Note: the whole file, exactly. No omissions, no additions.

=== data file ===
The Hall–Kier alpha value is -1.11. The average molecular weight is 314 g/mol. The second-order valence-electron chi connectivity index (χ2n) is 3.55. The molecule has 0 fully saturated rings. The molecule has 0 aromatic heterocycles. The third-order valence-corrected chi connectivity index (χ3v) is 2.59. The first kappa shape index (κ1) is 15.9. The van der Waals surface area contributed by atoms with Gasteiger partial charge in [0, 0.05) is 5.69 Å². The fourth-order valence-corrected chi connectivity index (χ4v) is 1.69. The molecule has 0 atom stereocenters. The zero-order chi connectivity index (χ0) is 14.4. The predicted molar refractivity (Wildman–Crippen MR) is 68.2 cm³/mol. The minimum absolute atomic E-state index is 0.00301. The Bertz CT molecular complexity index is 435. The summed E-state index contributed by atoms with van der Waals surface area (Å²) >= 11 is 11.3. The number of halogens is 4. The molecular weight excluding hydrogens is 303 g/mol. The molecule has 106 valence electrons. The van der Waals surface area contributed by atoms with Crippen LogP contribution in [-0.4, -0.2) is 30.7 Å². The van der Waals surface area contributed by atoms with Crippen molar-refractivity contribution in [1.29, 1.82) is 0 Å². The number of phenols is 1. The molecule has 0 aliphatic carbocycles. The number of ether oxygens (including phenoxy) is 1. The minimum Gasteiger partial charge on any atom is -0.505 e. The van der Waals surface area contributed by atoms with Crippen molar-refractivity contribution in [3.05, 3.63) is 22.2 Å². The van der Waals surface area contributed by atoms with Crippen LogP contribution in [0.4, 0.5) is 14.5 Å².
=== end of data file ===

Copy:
The Hall–Kier alpha value is -1.11. The average molecular weight is 314 g/mol. The second-order valence-electron chi connectivity index (χ2n) is 3.55. The molecule has 0 fully saturated rings. The molecule has 0 aromatic heterocycles. The third-order valence-corrected chi connectivity index (χ3v) is 2.59. The first kappa shape index (κ1) is 15.9. The van der Waals surface area contributed by atoms with Gasteiger partial charge in [0, 0.05) is 5.69 Å². The fourth-order valence-corrected chi connectivity index (χ4v) is 1.69. The molecule has 0 atom stereocenters. The zero-order chi connectivity index (χ0) is 14.4. The predicted molar refractivity (Wildman–Crippen MR) is 68.2 cm³/mol. The minimum absolute atomic E-state index is 0.00301. The Bertz CT molecular complexity index is 435. The summed E-state index contributed by atoms with van der Waals surface area (Å²) >= 11 is 11.3. The number of halogens is 4. The molecular weight excluding hydrogens is 303 g/mol. The molecule has 106 valence electrons. The van der Waals surface area contributed by atoms with Crippen LogP contribution in [-0.4, -0.2) is 30.7 Å². The van der Waals surface area contributed by atoms with Crippen molar-refractivity contribution in [1.29, 1.82) is 0 Å². The number of phenols is 1. The molecule has 0 aliphatic carbocycles. The number of ether oxygens (including phenoxy) is 1. The minimum Gasteiger partial charge on any atom is -0.505 e. The van der Waals surface area contributed by atoms with Crippen molar-refractivity contribution in [3.05, 3.63) is 22.2 Å². The van der Waals surface area contributed by atoms with Crippen LogP contribution in [0.4, 0.5) is 14.5 Å².